There are many reasons new businesses fail to get going: ineffective market research, bad partnerships, or a lack of expertise can all play a part. So if you’ve developed your startup into a 100-strong organization and secured major funding to enable future growth, your team should be celebrating its success and rightly so.
But be warned, your business isn’t invincible yet and you must make the right decisions at this critical point. With the wrong strategy or an inefficient organizational structure, you won’t see the robust growth that everyone expects. This can lead to a lack of investor confidence and without securing the next round of funds your business could still be on the ground after eighteen months.
At this point, you’re precariously exposed. Frustrated employees will start to look for opportunities elsewhere, potentially leaving you short of expert knowledge. Or you might have to give away more equity than you want, to raise the vital funds you need to keep going. Ultimately, you may have to give up and concede defeat.
If this worst-case scenario happens, you won’t be alone — more than 80% of startups fail to make the transition to scaleup.
Why are so many companies unable to take the next step when they seem poised to grow? Or, to look at it another way, what do the successful 20% of companies do differently? Thanks to our work with fast-growing organizations, we’ve identified the actions or inactions, that can make the difference between success and failure. Here are six strategies you should adopt to ensure sustainable growth as a scaleup.
Foster a disciplined, adaptive mindset
In the early days of the startup, your focus was on establishing the product-market fit and validating the potential of that market. But now that you’re about to hit the scaleup stage, you’ll need to shift away from a culture of experimentation and adopt a more disciplined mindset. By doing this, you’ll ensure reproducible processes are followed while still targeting greater productivity. Learning how to scale efficiently is a skill you’ll have to develop quickly.
Evolve a specialist talent force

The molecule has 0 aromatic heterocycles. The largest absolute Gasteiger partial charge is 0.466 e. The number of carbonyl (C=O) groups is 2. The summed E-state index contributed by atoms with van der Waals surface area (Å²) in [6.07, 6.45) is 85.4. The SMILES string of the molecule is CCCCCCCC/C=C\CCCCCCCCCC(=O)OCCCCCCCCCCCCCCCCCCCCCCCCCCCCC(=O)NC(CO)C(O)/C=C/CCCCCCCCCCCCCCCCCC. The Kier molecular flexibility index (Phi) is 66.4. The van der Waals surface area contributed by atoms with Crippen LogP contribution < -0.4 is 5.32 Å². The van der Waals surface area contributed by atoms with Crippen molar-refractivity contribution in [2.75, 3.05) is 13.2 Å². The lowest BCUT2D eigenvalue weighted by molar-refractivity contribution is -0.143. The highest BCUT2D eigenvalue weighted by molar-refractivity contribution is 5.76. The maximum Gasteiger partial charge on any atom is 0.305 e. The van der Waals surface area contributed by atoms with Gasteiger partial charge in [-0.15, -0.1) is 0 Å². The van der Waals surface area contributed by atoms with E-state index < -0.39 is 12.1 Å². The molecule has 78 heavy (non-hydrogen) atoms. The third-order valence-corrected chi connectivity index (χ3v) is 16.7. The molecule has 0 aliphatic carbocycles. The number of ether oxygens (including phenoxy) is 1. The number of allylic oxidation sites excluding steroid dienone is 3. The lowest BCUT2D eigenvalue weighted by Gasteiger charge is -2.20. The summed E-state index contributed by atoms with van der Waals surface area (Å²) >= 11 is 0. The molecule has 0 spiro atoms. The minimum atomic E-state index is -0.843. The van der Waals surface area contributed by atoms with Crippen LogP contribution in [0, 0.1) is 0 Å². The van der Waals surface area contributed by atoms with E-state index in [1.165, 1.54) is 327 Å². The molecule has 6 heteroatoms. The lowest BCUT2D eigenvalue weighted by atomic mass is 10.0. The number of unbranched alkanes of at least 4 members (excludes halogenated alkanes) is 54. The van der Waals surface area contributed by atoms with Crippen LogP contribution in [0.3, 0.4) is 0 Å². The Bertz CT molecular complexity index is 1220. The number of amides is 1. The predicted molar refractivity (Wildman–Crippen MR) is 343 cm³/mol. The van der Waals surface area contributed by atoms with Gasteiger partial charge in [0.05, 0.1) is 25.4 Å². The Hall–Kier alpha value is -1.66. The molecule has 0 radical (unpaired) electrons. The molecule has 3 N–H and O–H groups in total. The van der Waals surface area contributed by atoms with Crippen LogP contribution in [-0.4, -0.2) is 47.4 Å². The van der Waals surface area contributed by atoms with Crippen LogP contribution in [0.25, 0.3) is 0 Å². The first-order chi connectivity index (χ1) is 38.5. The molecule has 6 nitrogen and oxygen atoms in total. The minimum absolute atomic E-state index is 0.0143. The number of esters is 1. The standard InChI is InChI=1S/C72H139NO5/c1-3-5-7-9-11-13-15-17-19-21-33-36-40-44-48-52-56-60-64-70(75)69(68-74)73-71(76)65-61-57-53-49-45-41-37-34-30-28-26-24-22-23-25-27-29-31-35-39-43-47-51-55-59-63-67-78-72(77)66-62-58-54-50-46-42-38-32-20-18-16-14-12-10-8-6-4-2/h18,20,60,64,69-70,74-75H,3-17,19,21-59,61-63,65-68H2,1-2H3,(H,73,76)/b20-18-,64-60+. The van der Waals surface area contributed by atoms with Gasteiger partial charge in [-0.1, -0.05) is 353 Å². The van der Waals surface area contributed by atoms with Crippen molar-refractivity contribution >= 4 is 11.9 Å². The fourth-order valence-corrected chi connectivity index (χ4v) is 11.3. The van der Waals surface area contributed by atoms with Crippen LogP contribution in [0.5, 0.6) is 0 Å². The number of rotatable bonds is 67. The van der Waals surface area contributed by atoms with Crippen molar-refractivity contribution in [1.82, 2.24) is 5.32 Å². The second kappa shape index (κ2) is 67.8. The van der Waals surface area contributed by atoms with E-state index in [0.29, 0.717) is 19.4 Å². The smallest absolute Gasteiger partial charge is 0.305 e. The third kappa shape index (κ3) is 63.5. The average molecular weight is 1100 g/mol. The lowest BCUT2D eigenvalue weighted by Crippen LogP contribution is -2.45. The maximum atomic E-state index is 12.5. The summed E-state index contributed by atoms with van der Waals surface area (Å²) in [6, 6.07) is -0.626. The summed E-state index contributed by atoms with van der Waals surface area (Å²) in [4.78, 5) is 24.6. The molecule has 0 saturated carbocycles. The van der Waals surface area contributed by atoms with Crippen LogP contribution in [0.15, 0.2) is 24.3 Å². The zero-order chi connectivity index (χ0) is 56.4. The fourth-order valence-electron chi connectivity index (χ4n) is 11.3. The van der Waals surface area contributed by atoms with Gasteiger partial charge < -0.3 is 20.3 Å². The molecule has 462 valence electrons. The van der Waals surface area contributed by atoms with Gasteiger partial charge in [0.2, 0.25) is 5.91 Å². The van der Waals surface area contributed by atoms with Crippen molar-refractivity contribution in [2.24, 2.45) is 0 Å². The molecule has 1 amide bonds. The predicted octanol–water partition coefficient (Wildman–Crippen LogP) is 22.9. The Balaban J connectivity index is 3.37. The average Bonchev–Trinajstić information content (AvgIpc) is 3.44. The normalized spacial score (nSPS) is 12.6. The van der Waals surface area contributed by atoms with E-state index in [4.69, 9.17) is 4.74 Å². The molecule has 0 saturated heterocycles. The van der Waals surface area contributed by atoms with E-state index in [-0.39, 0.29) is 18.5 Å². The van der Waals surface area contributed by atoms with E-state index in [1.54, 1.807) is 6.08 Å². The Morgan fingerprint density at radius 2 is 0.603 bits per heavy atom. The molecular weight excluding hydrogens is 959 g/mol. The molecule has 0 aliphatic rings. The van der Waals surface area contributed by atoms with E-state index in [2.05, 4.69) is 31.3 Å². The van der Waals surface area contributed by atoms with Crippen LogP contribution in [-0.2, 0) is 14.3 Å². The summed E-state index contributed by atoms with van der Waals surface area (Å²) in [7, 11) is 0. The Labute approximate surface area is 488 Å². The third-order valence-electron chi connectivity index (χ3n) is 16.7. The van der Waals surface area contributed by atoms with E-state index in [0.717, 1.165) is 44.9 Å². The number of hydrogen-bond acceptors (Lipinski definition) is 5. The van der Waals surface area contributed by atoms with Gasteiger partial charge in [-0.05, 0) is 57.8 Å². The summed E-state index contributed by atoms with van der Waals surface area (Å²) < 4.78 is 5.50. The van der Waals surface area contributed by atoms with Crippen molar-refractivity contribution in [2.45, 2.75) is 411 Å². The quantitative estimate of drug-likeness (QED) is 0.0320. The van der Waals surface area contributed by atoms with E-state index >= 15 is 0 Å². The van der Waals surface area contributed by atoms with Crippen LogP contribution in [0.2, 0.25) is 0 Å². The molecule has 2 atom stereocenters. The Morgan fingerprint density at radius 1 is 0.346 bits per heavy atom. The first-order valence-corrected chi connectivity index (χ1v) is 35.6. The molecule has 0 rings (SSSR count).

Talent that was great for your startup might not be well-equipped to handle the scaleup stage. As you navigate the challenge of fostering a cohesive and disciplined culture, you should change your talent landscape from the flexible workforce you needed as a startup and put specialists in critical roles. For example, you need an experienced people leader who can identify, hire, develop and retain the new talent you now require.
Develop the next level of leaders
The flat hierarchy of most startups can put unrealistic demands on founders’ time and becomes a bottleneck when further growth is required. Delays in decision-making frustrate direct reports who want to be empowered to move quickly. But there can also be a lack of suitable people to take on additional responsibilities. When scaling your organization, identify and nurture the next level of leaders and if they aren’t available, you should bring in the right talent.
Keep an eye on the burn rate
A sudden abundance of funds can lead startup founders to take on high-risk initiatives. But when you’re executing a whole portfolio of these ventures across your organization, you must ensure sufficient oversight to avoid leaking more cash than you can afford. Establish a lean governance process to identify, prioritize and evaluate initiatives, be clear about the value you expect to gain from each of them and how you’ll determine if they’re successful.
Focus on different financial indicators
As a startup, your focus was on finding an attractive customer segment and defining a value proposition for that market. But at the scaleup stage, you should shift that focus to key financial metrics like loan-to-value, customer acquisition cost, payback period and unit economics. Use these metrics to determine if your growth will be profitable. Tracking, measuring and understanding these indicators will help you direct the changes you need to make as part of your new vision and strategy.
Startup founders who press ahead with strategic change during the growth phase will be held back by the old organizational structure. Sometimes, a quick reorganization can establish teams with new functions, expertise and practices but our advice is to develop a new business strategy alongside any new operating model. It’s equally important to keep reviewing your operating model to ensure it adequately meets the needs of the latest business strategy.
The key to going from a successful startup to a profitable scaleup lies in aiming for sustainable growth — which should be aligned with the expectations of investors, employees and customers. This is possible when your team has a clear strategy built around disciplined, efficient processes and an operating model that can grow with your business.
As you scale up, the path ahead will not be straightforward. But by being agile and embracing change, your startup can achieve its potential and take flight.
Disclaimer: The statements and opinions expressed in this article are those of the author(s) and do not necessarily reflect the positions of Thoughtworks.